Court recognises threat to Christian converts

A UK immigration court of appeals has for the first time recognisd the threat to the lives of Muslim converts to Christianity by granting asylum to a Syrian evangelical Christian couple.

In an unprecedented victory, the European Centre for Law and Justice (ECLJ) helped a young couple (whose identity is being withheld for security reasons) gain refugee status in the UK on Monday.

The court recognised that the couple would face real physical threats, including death, if they return to Syria, the country of origin of the husband. The appeal was granted on both asylum and human rights grounds.

"This is a significant and groundbreaking decision that clearly puts the focus on the fact that many converts to Christianity from Islam face real danger including the ultimate penalty of death," said Jay Sekulow, chief counsel of both the ECLJ and its US-based affiliate the American Center for Law and Justice (ACLJ), in a statement.

He added, "This important decision will not go unnoticed in the international arena and we're delighted that it provides protection for Christian converts who are at great risk because of their faith and their desire to share it."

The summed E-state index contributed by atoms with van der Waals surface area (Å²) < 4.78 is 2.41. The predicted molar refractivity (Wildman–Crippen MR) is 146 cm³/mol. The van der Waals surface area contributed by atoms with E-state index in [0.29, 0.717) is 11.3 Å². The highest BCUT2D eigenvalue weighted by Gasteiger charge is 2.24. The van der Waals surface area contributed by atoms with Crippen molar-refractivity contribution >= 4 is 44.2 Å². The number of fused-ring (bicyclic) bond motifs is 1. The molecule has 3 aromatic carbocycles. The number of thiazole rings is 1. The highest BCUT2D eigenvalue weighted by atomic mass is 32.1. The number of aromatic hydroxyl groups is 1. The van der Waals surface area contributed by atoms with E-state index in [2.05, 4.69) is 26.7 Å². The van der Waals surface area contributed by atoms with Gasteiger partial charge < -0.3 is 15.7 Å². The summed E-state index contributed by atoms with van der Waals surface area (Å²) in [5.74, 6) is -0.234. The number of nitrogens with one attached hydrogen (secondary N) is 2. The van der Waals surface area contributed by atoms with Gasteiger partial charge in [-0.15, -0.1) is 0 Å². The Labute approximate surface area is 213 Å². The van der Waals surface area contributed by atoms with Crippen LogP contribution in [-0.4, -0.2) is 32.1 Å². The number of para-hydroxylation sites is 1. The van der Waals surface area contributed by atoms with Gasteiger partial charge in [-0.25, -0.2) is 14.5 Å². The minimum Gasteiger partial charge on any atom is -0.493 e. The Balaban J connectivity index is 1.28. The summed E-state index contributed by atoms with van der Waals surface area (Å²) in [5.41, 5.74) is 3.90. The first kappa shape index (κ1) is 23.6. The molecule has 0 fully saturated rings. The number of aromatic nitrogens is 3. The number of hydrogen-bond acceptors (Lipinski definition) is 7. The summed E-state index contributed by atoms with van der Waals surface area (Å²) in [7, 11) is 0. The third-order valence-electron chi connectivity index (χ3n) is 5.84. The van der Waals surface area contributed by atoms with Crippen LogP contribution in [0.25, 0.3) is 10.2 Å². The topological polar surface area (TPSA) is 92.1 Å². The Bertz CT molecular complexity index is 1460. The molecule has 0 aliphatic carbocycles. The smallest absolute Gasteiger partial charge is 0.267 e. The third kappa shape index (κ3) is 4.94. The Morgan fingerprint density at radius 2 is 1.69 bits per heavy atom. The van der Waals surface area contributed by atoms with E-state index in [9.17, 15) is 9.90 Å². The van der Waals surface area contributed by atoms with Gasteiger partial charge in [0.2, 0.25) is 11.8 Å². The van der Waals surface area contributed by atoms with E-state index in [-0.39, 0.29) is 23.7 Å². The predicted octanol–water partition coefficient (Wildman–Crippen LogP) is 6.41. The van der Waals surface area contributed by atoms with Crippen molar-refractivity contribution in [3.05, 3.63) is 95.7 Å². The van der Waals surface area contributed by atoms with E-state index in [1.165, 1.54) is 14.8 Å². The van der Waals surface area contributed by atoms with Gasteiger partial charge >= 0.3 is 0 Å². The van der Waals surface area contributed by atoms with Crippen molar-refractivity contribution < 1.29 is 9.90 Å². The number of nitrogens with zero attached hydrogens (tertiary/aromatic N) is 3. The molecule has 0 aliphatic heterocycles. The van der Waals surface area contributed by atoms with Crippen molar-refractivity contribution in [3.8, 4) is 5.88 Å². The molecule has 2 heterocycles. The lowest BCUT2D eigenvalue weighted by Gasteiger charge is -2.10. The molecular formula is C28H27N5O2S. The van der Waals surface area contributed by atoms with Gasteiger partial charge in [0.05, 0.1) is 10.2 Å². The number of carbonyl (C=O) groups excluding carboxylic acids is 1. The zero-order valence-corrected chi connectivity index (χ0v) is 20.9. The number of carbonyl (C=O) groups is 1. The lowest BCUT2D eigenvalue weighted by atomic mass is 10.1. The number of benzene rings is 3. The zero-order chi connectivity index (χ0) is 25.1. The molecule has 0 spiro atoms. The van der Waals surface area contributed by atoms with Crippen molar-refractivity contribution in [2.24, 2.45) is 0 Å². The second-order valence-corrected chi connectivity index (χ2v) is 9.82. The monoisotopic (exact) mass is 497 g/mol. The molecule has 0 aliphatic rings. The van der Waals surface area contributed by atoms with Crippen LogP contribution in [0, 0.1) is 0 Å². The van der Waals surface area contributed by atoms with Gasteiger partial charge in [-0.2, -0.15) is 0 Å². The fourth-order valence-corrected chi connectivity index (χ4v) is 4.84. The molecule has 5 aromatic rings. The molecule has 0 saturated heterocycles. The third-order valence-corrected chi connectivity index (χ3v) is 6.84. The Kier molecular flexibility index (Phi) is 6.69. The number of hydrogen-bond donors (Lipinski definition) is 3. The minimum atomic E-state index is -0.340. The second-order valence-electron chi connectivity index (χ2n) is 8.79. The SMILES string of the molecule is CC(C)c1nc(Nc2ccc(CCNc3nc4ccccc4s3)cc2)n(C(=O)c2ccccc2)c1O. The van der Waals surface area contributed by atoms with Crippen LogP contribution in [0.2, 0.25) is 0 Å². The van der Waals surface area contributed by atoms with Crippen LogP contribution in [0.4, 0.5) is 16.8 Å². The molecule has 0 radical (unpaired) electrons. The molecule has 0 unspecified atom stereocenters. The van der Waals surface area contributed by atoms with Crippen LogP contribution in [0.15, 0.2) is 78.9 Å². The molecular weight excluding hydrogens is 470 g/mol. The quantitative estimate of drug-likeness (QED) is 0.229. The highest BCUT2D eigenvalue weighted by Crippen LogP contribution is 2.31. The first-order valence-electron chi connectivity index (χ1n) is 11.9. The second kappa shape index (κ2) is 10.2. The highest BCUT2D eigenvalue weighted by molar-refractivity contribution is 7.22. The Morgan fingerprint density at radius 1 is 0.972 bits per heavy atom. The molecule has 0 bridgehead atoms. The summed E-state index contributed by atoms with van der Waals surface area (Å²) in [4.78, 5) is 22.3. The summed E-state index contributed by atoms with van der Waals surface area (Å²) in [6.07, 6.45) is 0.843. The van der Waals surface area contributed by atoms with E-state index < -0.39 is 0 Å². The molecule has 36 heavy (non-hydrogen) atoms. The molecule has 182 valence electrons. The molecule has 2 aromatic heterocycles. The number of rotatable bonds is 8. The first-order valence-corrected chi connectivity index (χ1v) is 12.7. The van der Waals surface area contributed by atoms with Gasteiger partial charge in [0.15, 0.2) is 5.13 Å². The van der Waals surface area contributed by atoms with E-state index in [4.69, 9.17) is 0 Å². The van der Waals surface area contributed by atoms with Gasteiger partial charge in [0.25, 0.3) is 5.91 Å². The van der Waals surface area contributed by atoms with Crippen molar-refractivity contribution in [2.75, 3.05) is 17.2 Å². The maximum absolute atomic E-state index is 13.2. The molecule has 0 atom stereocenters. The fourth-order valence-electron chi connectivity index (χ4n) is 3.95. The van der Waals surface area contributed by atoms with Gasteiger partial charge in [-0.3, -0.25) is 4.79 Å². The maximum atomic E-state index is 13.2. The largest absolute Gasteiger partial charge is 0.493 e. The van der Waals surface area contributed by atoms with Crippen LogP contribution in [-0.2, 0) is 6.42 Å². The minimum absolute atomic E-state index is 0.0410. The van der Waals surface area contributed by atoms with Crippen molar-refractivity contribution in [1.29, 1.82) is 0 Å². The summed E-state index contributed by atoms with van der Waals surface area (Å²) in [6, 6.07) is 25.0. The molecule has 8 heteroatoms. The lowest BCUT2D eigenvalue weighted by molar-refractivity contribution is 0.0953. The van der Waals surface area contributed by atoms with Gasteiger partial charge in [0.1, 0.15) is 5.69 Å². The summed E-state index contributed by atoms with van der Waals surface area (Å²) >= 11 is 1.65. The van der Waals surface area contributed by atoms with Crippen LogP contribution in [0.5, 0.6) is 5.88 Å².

The couple had converted to evangelical Christianity a few years ago - the husband in 2003 and the wife in 2005 - and have thereafter openly witness their Christian faith to Muslims via internet chat rooms.

After their conversion, which is considered apostasy under Sharia law and punishable by death, the couple began receiving death threats, including a video of a beheading.

The husband's family told him if he refused to return to Islam then they would "wash their shame", or put him to death.

"This is truly a landmark day in the United Kingdom as a nation awakens to the ever-growing threat of radical Islam and the plight of Christians in the Middle East," said Roger Kiska, Legal Counsel of the ECLJ who represented the couple at the appeals court. "I couldn't be happier with the decision and the role that ECLJ played in the case."

The ECLJ and ACLJ have worked closely together on the case. The ACLJ helped gather the signatures of six members of the US Congress in a letter to the UK appeals court in August.

Members of Congress had urged the appeals court to protect the couple and acknowledge that they "would face severe religious persecution as a result of their conversion from Islam to Christianity".

American lawmakers also recognised that the couple faced a "credible threat" and that their lives were in danger.

The ECLJ is an international law firm specialising in the protection of human rights and religious freedom in Europe and worldwide. It is affiliated with the ACLJ, which focuses on protecting religious freedom in the US.